HOUSTON (FOX 26) - When is the last time you ate food fresh from a garden? Has it been awhile? One Houston-area non-profit organization, Nicole’s Garden, is trying to change that.
“Nicole's Garden was founded in memory of my mother,” says NASA toxicologist and scientist Dr. Noreen Khan-Mayberry, who founded the organization to give access to growing a garden to just about anyone, anywhere. “We're able to grow kale, basil, spinach. Anything we want, we can grow indoors.” That is actually the way the astronauts do it. Her garden is space saving and space like.
Just the way they're doing on the space station,” says The Tox Doc with a smile. An LED light acts as the sun. “We've got an awesome root system that grows and we're able to harvest and not lose any nutritional value at all.”
Nicole's Garden donates the cool space gardens to senior centers and schools where students learn important lessons.
”Not only in math, not only in science but with social studies, with business, English," says Dr. Khan-Mayberry. "They learn new words. They learn how to eat and they can snack on what they've planted in the classroom."
”Isn't it amazing?” asks Carmina Zamorano, owner of Carnan Properties. Zamorano is working with Nicole's Garden to help get gardens into more classrooms and even into homes. “Like you are living in a high rise or you don't have time to do your own garden, this will be a good thing but also for people who can't afford going to the supermarket.”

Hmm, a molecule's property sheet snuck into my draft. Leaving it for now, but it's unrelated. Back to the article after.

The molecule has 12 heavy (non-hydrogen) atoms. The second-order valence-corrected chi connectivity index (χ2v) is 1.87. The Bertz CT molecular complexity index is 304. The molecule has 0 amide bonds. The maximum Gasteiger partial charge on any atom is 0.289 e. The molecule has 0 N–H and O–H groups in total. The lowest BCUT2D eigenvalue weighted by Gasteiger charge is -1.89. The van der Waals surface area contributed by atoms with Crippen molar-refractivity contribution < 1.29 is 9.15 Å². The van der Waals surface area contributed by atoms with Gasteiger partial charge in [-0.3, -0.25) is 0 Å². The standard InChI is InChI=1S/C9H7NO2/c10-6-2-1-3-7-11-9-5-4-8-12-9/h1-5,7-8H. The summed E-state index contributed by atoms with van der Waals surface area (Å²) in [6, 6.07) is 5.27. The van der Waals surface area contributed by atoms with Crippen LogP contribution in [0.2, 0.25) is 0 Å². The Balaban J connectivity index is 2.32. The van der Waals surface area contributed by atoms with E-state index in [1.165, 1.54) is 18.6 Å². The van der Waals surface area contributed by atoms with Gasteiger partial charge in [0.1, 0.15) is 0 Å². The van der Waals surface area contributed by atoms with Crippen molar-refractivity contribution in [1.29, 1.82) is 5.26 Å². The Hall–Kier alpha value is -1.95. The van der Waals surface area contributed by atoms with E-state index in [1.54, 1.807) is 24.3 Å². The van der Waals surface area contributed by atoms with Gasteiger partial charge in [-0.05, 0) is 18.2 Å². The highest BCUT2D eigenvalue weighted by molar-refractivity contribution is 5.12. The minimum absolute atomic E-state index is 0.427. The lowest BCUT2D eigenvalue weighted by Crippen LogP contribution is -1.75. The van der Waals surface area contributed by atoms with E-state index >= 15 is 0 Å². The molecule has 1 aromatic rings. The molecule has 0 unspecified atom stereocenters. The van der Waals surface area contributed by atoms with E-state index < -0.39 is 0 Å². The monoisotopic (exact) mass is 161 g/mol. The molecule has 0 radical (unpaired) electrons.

“Can you imagine if when we were in college if we would have had this in our dorm room?” asks Dr. Khan-Mayberry
“You can't believe it," says Zamorano with a laugh as she breaks off a leaf from her indoor garden and pops it into her mouth. "Eating kale in your office. It's mmmmm.” The top-of-the-line garden will cost you $300, but there are less expensive options.
For anyone who wants more information about Nicole’s Garden, Carnan Properties is hosting an event on 5433 Westheimer Road in the Penthouse on Friday, March 4, from 6 p.m. until 9 p.m. You can view the gardens up close, learn how you can sponsor a garden and ask any questions you may have. You may also visit www.nicolesgarden.org.